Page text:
Definitions

Mid-lift

Mid-lift

MID-LIFT (also mid-lift) is a term used to describe the design and installation of a Rocker arm on the internal combustion engine, of an Over-Head-Valve (OHV) design. The "MID-LIFT" principle became known as a term within a US Patent, #4,365,785, issued to Jim Miller in 1982, also referred to as the MID-LIFT Patent. MID-LIFT is also a Registered Trademark with regard to its use in promoting the products and educating their use as designed within this sector.

Specifically, MID-LIFT refers to the "half-lift" point of motion, of the engine's valve, where all angular dimensions for determining the rocker arm's pivot points are measured to establish a perpendicular relationship on both sides of the rocker arm with the valve and push-rod, respectively. It covers both a design concept of the rocker arm itself, and equally important, the application of that product in use within the internal combustion engine. It is most specifically clear about the definition of what is used to avoid over-arcing and under-arcing.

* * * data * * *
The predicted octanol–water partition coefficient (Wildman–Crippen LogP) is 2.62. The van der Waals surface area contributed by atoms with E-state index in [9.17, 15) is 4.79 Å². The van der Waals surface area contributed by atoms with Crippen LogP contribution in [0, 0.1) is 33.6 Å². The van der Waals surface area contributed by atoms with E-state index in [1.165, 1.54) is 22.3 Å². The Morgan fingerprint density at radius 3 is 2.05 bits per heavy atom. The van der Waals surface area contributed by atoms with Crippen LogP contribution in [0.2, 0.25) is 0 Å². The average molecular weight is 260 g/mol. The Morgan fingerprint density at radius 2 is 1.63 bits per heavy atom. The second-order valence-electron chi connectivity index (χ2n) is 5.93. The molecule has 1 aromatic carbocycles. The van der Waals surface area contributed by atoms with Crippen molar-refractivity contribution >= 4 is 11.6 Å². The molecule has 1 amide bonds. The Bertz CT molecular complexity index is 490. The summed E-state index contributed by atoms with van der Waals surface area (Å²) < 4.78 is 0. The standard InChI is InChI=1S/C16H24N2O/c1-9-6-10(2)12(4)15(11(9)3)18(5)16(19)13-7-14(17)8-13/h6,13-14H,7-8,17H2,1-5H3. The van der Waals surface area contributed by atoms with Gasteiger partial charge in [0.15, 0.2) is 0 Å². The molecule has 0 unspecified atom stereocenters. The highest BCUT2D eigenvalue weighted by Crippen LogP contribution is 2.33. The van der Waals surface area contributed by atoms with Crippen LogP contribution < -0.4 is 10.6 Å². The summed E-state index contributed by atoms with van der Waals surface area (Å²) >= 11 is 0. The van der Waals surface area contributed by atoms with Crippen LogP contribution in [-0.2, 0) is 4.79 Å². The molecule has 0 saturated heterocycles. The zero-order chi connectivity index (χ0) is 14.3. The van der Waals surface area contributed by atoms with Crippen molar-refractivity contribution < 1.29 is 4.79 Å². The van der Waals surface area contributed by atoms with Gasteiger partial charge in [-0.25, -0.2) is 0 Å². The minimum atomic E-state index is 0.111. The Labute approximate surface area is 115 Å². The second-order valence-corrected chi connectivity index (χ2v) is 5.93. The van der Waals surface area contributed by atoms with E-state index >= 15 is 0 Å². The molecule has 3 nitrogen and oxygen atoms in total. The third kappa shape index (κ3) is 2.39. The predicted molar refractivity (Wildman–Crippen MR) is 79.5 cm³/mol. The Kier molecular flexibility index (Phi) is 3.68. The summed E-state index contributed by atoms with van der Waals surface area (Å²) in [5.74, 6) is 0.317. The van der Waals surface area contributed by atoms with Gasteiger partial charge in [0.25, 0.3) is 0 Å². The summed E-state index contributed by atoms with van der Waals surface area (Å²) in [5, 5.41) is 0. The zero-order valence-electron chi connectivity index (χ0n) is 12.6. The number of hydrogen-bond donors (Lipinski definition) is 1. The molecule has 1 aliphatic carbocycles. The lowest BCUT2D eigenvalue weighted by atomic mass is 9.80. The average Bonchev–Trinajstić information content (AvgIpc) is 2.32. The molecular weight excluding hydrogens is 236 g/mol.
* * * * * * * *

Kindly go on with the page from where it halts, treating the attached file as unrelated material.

Other theories of rocker arm design exist, some dating back more than a century, whereby these other variations use different angles of reference taken from different points of valve lift, or no specific valve lift, to determine the overall design with the push-rod and the valve.

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